With the Mayan cataclysm due in just under a month, it seems appropriate that we should now turn to playwright Declan Greene, one the younger members of Melbourne's "apocalypse generation", that loose collection of theatre makers driven by pop-influenced transcendental imagery who, from about 2005, began orbiting around the Malthouse Theatre.
Greene is joined here by director Matthew Lutton and designer Nick Schlieper, both more than comfortable in the transcendental mode, for a nightmare vision of childhood celebrity in the city of Los Angeles.
It opens with an ominously surreal sequence apparently set in Judy Garland's dressing room. Judy is joined by Dana Plato and Jonathon Brandis, among other studio-types, and their various social and professional problems – principally the failure to adjust once childhood's ticket has expired – are spliced with earthquake paranoia, social commentary and a twisted script reading of the Tommy Lee Jones' disaster flick Volcano (1997). It soon becomes apparent that what we're seeing is a sort of traumatic hallucination, which eventually dissolves as the dreamer, an unnamed former child star, emerges into painful consciousness.
In their interview with Time Out, Greene and Lutton speak about trying to capture the sense of "inertia and boredom" that characterises Hollywood life between takes. It might be that they indulged too much in this theme, as Pompeii, L.A. struggles to hold a consistent sense of dramatic tension or development. At times the odd pacing and faintly nauseating discontinuities do create a sense of apprehension, but this is dissipated by some laborious set changes and a stilted rhythm.
It's also quite grim. The script feels comic – there are lines and exchanges that seem perfect for a more boisterous presentation, particularly given all the celebrity allusions that Greene builds on – but this production is consistently cold-eyed and gloomy, always stepping back from those scenes with the most comic potential. At its best, this creates a certain Pinter-ish anxiety; too often, however, it has a flattening, almost deadening, effect on the drama.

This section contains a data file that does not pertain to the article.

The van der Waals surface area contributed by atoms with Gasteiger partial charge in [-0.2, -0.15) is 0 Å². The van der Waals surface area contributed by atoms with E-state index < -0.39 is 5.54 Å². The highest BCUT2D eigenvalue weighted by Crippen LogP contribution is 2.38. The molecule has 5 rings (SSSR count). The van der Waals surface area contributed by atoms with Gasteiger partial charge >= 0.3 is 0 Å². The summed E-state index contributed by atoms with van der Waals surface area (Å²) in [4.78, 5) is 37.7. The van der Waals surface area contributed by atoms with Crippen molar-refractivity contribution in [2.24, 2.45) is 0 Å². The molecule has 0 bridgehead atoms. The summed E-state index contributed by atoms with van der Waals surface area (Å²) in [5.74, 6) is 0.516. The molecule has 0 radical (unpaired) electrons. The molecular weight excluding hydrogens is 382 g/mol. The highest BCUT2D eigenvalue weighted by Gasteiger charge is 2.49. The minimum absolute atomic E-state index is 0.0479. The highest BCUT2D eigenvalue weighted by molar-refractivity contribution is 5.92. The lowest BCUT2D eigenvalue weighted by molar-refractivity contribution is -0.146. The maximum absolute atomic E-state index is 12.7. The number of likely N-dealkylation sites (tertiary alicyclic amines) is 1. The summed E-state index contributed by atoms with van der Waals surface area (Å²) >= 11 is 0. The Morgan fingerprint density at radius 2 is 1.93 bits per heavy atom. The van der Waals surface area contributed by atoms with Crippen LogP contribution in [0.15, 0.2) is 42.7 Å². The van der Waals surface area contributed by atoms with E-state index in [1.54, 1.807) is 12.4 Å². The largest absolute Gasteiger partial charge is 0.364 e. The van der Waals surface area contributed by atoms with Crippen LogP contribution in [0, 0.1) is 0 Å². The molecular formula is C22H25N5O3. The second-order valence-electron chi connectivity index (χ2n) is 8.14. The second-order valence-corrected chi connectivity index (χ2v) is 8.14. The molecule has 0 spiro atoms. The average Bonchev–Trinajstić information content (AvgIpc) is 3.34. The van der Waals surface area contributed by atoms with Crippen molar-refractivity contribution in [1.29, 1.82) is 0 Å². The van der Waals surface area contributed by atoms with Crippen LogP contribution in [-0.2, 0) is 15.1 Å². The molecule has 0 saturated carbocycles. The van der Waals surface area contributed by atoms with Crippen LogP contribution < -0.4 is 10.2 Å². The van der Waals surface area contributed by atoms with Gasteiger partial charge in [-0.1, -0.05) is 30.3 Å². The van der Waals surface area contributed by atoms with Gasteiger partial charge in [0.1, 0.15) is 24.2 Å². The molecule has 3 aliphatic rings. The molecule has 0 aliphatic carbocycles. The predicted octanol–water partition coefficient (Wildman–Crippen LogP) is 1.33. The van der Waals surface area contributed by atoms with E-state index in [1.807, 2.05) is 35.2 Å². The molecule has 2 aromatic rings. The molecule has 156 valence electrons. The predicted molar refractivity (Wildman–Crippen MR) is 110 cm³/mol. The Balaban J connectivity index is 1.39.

As the only original piece of Australian writing on the Malthouse's main stage this season, there might be a certain amount of pressure on Pompeii to be more than just a tight, chamber piece, pressure, that is, to match the spectacle of the season's earlier director-led adaptations. A smaller design, however, might have given it more intensity and dynamism. It might, for instance, have allowed for a subtler blending of the opening dream, allowing a more nuanced visual code. It might also have allowed the dreamer to surface into the final act – set in a hospital – with some of the cultural unease developed in the first two acts still clinging to him.
The cast have some fun with the accents and the sterotypes, but it doesn't feel as if they are really given enough to work with. Belinda McClory's Judy Garland is likable and Greg Stone gets a powerful moment in the opening act, which he doesn't squander. David Harrison is convincing in a numb sort of way as the child star, but Anna Samson, Tony Nikolakopoulos and Luke Ryan aren't given much opportunity.
The play has an impressive structure, moving decisively from ironic deep-dreaming to a quiet, episodic tragedy, but it does sometimes feel like a freightless container, a design lacking a decisive animating argument. Trying follow and trace the details gathered from contemporary and historical Hollywood disasters, natural and human, keeps the audience engaged, but in a rather cool way, and Lutton relies too heavily on design elements, like the wrecked Porsche portentously carted on and off and on again, or David Franzke's ear-splitting white-noise, to generate a sense of crisis, all of which tend to obscure the potential life – intellectual or emotional – of the piece.
Declan Greene and Matthew Lutton on Pompeii, L.A